The earlier we begin to do that, the more we avoid those issues. Because we have the technology on site – most of them don’t do that – we can solve bugs as they appear on our side, instead of having to wait six months until they have time to implement on their side. These production problems are a key reason why we tend to get involved early.
The way we put it is, “people, process, technology.” It’s about people. You need to travel to each other. You need to have the right people talking to each other. Process, there needs to be a regular understanding of how we deal with each other. Technology, both getting their technology on site and our technology to them as well. We have our own management tools, Stream Frame, a web-based tool for managing our internal teams and our interactions with other companies. That allows us to keep everyone on the same page, even if it’s a very large production.
Again, you need to invest in your own technology. If you challenge your partner to invest in making their tools more compatible for off-site use, it’s only fair that we do the same thing with our technology too. That costs money, but you have to spend that money. We don’t compete on price, but we reinvest our money internally to build a broader and more balanced experience for our partners. That’s where we see the future going.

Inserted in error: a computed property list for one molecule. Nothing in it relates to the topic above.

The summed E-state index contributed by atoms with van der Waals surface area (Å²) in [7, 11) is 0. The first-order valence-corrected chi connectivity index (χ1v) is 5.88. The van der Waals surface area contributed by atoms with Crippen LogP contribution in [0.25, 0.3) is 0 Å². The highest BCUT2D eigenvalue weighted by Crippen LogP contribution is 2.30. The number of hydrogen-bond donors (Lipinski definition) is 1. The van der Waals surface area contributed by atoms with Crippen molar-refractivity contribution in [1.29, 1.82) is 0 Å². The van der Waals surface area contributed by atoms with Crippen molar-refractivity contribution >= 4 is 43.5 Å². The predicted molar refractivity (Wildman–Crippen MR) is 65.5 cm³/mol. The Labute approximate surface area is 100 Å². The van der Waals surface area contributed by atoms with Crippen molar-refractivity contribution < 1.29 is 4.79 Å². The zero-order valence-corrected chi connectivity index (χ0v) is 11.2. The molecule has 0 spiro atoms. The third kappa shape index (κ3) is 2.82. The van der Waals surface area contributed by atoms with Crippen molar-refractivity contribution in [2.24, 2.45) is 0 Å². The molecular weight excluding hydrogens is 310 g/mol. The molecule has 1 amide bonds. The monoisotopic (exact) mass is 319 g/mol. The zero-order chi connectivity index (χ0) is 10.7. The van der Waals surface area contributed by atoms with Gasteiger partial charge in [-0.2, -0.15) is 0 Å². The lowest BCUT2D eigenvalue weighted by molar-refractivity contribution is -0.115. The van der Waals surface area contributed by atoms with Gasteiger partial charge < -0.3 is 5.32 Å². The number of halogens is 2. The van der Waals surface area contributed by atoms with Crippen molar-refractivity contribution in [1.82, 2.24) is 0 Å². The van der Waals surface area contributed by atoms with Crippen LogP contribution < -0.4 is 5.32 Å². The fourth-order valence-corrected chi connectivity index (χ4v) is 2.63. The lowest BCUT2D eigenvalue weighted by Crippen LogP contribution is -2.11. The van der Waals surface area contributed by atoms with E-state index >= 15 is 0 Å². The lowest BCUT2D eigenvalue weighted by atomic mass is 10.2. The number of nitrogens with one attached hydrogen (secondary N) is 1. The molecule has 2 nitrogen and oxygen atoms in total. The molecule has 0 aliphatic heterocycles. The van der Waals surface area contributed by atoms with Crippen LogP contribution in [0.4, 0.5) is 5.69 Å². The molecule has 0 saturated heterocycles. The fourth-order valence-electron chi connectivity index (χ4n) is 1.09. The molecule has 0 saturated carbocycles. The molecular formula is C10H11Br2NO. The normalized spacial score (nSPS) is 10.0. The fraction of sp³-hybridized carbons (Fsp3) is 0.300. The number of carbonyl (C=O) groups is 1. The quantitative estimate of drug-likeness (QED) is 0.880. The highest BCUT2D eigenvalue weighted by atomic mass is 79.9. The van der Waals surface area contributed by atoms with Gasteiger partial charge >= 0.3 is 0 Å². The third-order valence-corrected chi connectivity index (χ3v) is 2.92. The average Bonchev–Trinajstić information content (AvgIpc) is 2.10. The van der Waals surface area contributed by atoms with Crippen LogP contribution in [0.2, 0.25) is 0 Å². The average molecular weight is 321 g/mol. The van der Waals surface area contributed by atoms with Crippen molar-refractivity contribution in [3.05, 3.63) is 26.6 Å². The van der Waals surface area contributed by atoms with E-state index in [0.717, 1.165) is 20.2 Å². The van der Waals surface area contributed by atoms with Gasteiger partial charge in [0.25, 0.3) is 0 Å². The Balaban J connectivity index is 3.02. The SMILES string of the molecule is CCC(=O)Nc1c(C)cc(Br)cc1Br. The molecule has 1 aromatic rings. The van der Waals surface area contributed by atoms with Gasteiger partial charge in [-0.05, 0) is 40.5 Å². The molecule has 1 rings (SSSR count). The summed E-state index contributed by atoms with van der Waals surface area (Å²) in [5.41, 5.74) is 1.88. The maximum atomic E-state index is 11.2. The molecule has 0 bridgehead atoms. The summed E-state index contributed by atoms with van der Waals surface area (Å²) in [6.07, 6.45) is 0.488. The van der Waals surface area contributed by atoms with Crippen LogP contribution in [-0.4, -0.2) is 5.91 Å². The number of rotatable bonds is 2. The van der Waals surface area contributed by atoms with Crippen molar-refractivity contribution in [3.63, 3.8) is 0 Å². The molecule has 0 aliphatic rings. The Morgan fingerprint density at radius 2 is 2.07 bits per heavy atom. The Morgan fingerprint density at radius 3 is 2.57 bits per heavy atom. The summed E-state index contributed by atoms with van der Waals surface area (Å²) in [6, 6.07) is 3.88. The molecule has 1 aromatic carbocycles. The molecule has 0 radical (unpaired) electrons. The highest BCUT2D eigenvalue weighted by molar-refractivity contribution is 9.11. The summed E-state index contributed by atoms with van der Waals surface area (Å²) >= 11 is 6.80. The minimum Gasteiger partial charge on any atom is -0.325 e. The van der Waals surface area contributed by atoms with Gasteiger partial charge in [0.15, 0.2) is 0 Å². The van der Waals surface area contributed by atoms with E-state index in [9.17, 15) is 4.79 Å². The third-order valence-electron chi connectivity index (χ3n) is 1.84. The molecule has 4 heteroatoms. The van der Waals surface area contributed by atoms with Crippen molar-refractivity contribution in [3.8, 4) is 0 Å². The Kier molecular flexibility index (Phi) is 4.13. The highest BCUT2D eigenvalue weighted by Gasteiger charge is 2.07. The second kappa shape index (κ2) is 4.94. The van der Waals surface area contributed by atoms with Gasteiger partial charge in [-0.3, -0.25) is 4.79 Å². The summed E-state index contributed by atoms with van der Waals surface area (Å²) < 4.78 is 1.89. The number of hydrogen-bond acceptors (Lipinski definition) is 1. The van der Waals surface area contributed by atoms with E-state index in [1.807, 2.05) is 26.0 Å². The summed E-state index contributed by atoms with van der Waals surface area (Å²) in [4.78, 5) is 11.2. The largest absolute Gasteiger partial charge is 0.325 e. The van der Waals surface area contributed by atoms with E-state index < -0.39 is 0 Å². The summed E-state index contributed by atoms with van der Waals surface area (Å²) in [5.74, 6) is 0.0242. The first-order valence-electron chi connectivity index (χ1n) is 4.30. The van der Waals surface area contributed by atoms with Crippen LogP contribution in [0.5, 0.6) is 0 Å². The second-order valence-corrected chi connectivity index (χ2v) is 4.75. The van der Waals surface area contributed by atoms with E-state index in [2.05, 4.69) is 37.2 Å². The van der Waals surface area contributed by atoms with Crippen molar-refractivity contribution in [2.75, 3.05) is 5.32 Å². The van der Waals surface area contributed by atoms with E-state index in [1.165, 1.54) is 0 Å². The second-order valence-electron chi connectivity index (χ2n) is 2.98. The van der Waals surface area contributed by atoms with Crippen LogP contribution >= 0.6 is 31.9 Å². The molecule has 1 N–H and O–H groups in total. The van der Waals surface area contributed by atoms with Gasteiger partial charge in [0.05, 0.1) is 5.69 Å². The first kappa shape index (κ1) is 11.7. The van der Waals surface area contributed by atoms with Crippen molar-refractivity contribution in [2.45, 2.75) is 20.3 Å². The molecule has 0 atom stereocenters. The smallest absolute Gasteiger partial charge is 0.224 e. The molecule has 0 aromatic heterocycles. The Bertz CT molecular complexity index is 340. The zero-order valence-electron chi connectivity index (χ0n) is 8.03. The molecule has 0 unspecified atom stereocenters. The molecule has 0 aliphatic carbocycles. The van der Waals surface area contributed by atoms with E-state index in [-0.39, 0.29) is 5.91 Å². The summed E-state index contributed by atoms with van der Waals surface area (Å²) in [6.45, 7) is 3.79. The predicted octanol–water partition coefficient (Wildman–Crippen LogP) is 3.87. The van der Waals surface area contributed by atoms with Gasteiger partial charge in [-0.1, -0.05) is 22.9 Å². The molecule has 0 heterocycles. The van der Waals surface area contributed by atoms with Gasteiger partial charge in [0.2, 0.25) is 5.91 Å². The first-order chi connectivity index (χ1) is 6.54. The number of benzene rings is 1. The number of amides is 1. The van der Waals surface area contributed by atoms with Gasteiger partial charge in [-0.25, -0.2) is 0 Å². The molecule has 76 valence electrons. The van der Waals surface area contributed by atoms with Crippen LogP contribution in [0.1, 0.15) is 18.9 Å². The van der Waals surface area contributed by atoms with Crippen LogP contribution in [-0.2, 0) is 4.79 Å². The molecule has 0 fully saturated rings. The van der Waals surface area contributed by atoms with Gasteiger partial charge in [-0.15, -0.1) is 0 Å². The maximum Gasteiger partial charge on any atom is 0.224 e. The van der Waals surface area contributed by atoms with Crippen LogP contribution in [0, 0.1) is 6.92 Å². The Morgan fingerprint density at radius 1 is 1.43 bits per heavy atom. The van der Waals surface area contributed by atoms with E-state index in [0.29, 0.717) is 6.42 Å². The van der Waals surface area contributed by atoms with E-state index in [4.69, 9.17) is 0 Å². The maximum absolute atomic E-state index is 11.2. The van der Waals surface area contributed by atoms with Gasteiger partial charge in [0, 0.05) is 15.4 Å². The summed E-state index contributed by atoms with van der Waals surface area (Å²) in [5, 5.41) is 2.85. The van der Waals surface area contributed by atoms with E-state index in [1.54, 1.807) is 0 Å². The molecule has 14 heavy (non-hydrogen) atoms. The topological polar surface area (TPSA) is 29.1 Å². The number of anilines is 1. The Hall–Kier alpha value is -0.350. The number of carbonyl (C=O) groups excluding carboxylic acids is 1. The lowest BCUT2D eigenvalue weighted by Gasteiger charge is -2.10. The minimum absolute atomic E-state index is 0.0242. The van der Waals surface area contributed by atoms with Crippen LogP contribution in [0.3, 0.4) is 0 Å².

GamesBeat: How much are some of the other tool vendors helping? Unity’s whole pitch is that you can run your game on any platform. They take over some of the work of porting, which simplifies a task outsourcers used to do.
Baier: It definitely does. It’s allowed us to move the conversation a bit from the technical side to the creative side. You see more companies venturing into making games. The Unreal engine, Lumberyard, Unity, that’s all very good for the industry as a whole. It establishes a more common baseline for everyone.
About half of what we do is still custom engines, especially the bigger and more complicated stuff. We’re attracted to complex projects. But we’re seeing the conversation shift when you talk about, say, an Unreal game. Porting comes up less. It’s more about, “Can you take over a part of this game?” Because everyone is so familiar with Unreal, it’s easy to do that. We also develop our own internal games with Unreal.